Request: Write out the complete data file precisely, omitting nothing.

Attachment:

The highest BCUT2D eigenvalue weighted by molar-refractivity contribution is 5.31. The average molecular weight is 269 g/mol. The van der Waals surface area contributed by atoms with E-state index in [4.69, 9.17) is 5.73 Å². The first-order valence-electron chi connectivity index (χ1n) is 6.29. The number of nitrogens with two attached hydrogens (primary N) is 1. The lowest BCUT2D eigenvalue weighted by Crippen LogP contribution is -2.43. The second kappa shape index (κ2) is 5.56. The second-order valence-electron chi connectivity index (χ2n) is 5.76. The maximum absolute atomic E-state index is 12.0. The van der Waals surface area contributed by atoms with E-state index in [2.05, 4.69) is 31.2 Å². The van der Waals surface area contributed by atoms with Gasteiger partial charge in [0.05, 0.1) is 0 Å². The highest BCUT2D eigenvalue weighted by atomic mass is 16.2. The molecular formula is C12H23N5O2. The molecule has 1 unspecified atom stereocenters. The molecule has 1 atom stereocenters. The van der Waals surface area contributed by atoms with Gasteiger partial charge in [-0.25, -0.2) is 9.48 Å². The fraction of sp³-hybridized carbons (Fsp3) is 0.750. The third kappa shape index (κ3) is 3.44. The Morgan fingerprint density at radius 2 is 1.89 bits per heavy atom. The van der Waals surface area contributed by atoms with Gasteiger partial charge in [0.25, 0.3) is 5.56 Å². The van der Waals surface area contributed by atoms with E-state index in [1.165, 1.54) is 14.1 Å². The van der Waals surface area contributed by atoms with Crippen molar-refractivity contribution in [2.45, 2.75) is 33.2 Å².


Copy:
The highest BCUT2D eigenvalue weighted by molar-refractivity contribution is 5.31. The average molecular weight is 269 g/mol. The van der Waals surface area contributed by atoms with E-state index in [4.69, 9.17) is 5.73 Å². The first-order valence-electron chi connectivity index (χ1n) is 6.29. The number of nitrogens with two attached hydrogens (primary N) is 1. The lowest BCUT2D eigenvalue weighted by Crippen LogP contribution is -2.43. The second kappa shape index (κ2) is 5.56. The second-order valence-electron chi connectivity index (χ2n) is 5.76. The maximum absolute atomic E-state index is 12.0. The van der Waals surface area contributed by atoms with E-state index in [2.05, 4.69) is 31.2 Å². The van der Waals surface area contributed by atoms with Gasteiger partial charge in [0.05, 0.1) is 0 Å². The highest BCUT2D eigenvalue weighted by atomic mass is 16.2. The molecular formula is C12H23N5O2. The molecule has 1 unspecified atom stereocenters. The molecule has 1 atom stereocenters. The van der Waals surface area contributed by atoms with Gasteiger partial charge in [-0.25, -0.2) is 9.48 Å². The fraction of sp³-hybridized carbons (Fsp3) is 0.750. The third kappa shape index (κ3) is 3.44. The Morgan fingerprint density at radius 2 is 1.89 bits per heavy atom. The van der Waals surface area contributed by atoms with Gasteiger partial charge in [0.25, 0.3) is 5.56 Å². The van der Waals surface area contributed by atoms with E-state index in [1.165, 1.54) is 14.1 Å². The van der Waals surface area contributed by atoms with Crippen molar-refractivity contribution in [2.45, 2.75) is 33.2 Å².